Risk Management for Lynch Syndrome for Individuals without a Related Cancer

These recommendations are for people who have not had a cancer that is related to Lynch Syndrome but have a gene fault that causes increased risks of the cancers related.

The cancers related to Lynch Syndrome are:

  • Colorectal (bowel)
  • Endometrial (also called uterine – the lining of the womb)
  • Ovarian
  • Gastric (stomach)
  • Urothelial (urinary tract – the passages that transport urine to be excreted)

However, not everyone will necessarily need surveillance or risk reducing surgery for all these systems as it depends on the specific gene involved and your family history.


Colorectal Cancer Risk (large bowel)
Colonoscopy is the surveillance recommended and is effective at detecting changes in the bowel that might lead to a cancer growing. These changes can usually be removed during the colonoscopy with no further treatment needed. If any changes are found it may affect the frequency of your surveillance.

Colonoscopy can be recommended on an annual basis. This is usually recommended to start at either age 25 or 30 depending on the gene. (MLH1/MSH2 gene faults generally can have a slightly younger age where risk starts whereas MSH6/PMS2 has a slightly older risk onset.)

BUT it is dependent on the age of the youngest person in your family was diagnosed. This will affect when you are recommended to start surveillance.

Gynaecological Cancer Risk
Surveillance is not recommended for the risks of endometrial and ovarian cancer. Substantial research into its use has not found any benefit of having vaginal ultra sound scans, biopsies of the endometrium or CA125 blood measurements.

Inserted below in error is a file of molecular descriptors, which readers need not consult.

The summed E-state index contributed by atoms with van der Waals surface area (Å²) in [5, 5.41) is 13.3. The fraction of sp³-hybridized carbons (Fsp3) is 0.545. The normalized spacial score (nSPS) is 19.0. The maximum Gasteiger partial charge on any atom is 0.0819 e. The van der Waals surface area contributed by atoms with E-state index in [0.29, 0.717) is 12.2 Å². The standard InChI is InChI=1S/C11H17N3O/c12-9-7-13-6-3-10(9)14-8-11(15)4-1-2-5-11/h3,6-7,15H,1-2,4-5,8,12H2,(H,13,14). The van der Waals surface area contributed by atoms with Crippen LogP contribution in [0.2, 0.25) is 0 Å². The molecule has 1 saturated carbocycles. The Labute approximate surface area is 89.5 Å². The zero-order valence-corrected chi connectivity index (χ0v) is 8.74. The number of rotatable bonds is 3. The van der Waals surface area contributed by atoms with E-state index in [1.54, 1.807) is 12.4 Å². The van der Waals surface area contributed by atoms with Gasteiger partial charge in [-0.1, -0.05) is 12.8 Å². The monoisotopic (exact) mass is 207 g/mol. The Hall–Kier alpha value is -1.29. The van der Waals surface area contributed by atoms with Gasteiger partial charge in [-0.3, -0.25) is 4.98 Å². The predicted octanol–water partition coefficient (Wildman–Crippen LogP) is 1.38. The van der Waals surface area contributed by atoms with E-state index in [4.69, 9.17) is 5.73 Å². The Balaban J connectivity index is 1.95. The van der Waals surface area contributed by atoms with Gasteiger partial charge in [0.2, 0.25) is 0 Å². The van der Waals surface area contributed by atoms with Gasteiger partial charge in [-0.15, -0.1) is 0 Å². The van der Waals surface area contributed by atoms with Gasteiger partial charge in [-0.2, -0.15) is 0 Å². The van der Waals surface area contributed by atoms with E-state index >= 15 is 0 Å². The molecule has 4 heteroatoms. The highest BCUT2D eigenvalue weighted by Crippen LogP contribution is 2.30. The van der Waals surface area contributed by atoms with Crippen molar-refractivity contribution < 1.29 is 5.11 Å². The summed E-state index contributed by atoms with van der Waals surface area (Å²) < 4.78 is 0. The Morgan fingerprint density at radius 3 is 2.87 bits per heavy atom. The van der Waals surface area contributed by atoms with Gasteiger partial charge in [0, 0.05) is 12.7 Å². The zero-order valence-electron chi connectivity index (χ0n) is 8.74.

This means that risk reducing removal of the endometrium, ovaries and fallopian tubes is recommended – a total hysterectomy, both fallopian tubes and ovaries. Obviously this can only be done when you are certain that you have completed your family, so around the age of 40 has been recommended as the age to consider this, unless there is a history of younger onset in your family.

Also, HRT must be considered after having your ovaries and fallopian tubes removed. HRT is needed to provide the necessary hormones you need for your bone and cardiovascular health. This can be taken until the age of normal menopause (average is 53 years).

Gastric Cancer (stomach)
Surveillance for your stomach may be recommended 2 yearly if there is a history of this type of cancer in your family.

Similarly, it may be recommended if you are from an ethnic background known to have a higher population risk than others. These include those with Chinese, Japanese, Korean ethnicities and some with certain South American ethnicity.

However, it is important to know that gastroscopy has not been shown by research to be useful for high risk families.

Urothelial (lining of urinary system)
This is only relevant for you if there is a history of this type of cancer. However, there is not research to show if it is effective to do regular specific urine tests (urine cytology).

Therefore, it is important to discuss any symptoms with your doctor promptly and for these to be investigated. However, this is important for all and any symptoms.